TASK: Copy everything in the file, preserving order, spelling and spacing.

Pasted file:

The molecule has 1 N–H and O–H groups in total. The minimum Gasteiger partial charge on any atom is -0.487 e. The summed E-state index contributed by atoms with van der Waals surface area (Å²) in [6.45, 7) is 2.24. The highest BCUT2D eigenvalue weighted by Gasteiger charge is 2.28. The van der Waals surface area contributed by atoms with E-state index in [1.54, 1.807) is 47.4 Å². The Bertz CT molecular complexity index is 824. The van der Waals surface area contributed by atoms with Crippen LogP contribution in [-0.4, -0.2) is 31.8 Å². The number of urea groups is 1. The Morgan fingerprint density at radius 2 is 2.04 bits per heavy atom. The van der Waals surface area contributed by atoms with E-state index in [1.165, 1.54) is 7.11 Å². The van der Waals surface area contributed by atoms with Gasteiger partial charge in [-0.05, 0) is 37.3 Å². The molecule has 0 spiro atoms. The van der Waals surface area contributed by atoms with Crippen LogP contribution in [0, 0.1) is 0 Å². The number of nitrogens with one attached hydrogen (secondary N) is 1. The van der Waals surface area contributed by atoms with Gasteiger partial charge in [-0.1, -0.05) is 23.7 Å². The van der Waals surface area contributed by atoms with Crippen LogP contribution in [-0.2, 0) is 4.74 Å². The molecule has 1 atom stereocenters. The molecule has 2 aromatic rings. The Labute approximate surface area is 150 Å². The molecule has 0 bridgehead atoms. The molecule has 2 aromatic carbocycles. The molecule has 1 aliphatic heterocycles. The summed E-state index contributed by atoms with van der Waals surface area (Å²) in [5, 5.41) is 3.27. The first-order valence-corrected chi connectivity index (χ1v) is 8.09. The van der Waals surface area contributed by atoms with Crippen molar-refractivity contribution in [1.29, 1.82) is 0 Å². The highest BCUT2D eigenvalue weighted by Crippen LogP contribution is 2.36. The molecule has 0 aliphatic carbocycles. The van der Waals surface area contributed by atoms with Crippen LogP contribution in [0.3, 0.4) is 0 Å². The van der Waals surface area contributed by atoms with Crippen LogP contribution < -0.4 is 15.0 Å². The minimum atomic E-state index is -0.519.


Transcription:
The molecule has 1 N–H and O–H groups in total. The minimum Gasteiger partial charge on any atom is -0.487 e. The summed E-state index contributed by atoms with van der Waals surface area (Å²) in [6.45, 7) is 2.24. The highest BCUT2D eigenvalue weighted by Gasteiger charge is 2.28. The van der Waals surface area contributed by atoms with E-state index in [1.54, 1.807) is 47.4 Å². The Bertz CT molecular complexity index is 824. The van der Waals surface area contributed by atoms with Crippen LogP contribution in [-0.4, -0.2) is 31.8 Å². The number of urea groups is 1. The Morgan fingerprint density at radius 2 is 2.04 bits per heavy atom. The van der Waals surface area contributed by atoms with E-state index in [1.165, 1.54) is 7.11 Å². The van der Waals surface area contributed by atoms with Gasteiger partial charge in [-0.05, 0) is 37.3 Å². The molecule has 0 spiro atoms. The van der Waals surface area contributed by atoms with Crippen LogP contribution in [0, 0.1) is 0 Å². The number of nitrogens with one attached hydrogen (secondary N) is 1. The van der Waals surface area contributed by atoms with Gasteiger partial charge in [-0.1, -0.05) is 23.7 Å². The van der Waals surface area contributed by atoms with Crippen LogP contribution in [-0.2, 0) is 4.74 Å². The molecule has 1 atom stereocenters. The molecule has 2 aromatic rings. The Labute approximate surface area is 150 Å². The molecule has 0 bridgehead atoms. The molecule has 2 aromatic carbocycles. The molecule has 1 aliphatic heterocycles. The summed E-state index contributed by atoms with van der Waals surface area (Å²) in [5, 5.41) is 3.27. The first-order valence-corrected chi connectivity index (χ1v) is 8.09. The van der Waals surface area contributed by atoms with Crippen molar-refractivity contribution in [1.29, 1.82) is 0 Å². The highest BCUT2D eigenvalue weighted by Crippen LogP contribution is 2.36. The molecule has 0 aliphatic carbocycles. The van der Waals surface area contributed by atoms with Crippen LogP contribution in [0.3, 0.4) is 0 Å². The van der Waals surface area contributed by atoms with Crippen LogP contribution < -0.4 is 15.0 Å². The minimum atomic E-state index is -0.519.